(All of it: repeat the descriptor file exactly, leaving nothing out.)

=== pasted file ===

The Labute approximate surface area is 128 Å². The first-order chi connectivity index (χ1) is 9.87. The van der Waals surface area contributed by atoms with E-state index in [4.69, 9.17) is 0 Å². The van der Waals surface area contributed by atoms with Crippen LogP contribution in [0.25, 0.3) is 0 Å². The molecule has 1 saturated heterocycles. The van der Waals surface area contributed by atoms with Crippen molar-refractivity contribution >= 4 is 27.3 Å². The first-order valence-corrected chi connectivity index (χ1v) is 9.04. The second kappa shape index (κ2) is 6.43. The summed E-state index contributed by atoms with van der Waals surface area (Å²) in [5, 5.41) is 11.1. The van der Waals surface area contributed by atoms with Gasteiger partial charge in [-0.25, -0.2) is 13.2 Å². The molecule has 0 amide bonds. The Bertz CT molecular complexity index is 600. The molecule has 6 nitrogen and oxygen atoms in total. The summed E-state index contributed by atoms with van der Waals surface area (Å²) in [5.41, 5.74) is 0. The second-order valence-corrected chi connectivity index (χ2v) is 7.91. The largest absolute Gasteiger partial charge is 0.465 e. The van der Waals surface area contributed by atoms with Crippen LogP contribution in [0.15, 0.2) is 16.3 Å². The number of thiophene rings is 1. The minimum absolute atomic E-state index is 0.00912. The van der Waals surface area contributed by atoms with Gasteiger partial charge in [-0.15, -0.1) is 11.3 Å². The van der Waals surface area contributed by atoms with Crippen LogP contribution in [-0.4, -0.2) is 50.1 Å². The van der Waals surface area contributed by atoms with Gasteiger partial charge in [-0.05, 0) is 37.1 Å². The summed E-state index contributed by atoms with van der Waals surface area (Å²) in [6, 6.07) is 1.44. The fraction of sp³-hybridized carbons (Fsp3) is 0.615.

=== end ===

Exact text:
The Labute approximate surface area is 128 Å². The first-order chi connectivity index (χ1) is 9.87. The van der Waals surface area contributed by atoms with E-state index in [4.69, 9.17) is 0 Å². The van der Waals surface area contributed by atoms with Crippen LogP contribution in [0.25, 0.3) is 0 Å². The molecule has 1 saturated heterocycles. The van der Waals surface area contributed by atoms with Crippen molar-refractivity contribution >= 4 is 27.3 Å². The first-order valence-corrected chi connectivity index (χ1v) is 9.04. The second kappa shape index (κ2) is 6.43. The summed E-state index contributed by atoms with van der Waals surface area (Å²) in [5, 5.41) is 11.1. The van der Waals surface area contributed by atoms with Gasteiger partial charge in [-0.25, -0.2) is 13.2 Å². The molecule has 0 amide bonds. The Bertz CT molecular complexity index is 600. The molecule has 6 nitrogen and oxygen atoms in total. The summed E-state index contributed by atoms with van der Waals surface area (Å²) in [5.41, 5.74) is 0. The second-order valence-corrected chi connectivity index (χ2v) is 7.91. The largest absolute Gasteiger partial charge is 0.465 e. The van der Waals surface area contributed by atoms with Crippen LogP contribution in [0.15, 0.2) is 16.3 Å². The number of thiophene rings is 1. The minimum absolute atomic E-state index is 0.00912. The van der Waals surface area contributed by atoms with Gasteiger partial charge in [-0.15, -0.1) is 11.3 Å². The van der Waals surface area contributed by atoms with Crippen LogP contribution in [-0.4, -0.2) is 50.1 Å². The van der Waals surface area contributed by atoms with Gasteiger partial charge in [-0.05, 0) is 37.1 Å². The summed E-state index contributed by atoms with van der Waals surface area (Å²) in [6, 6.07) is 1.44. The fraction of sp³-hybridized carbons (Fsp3) is 0.615.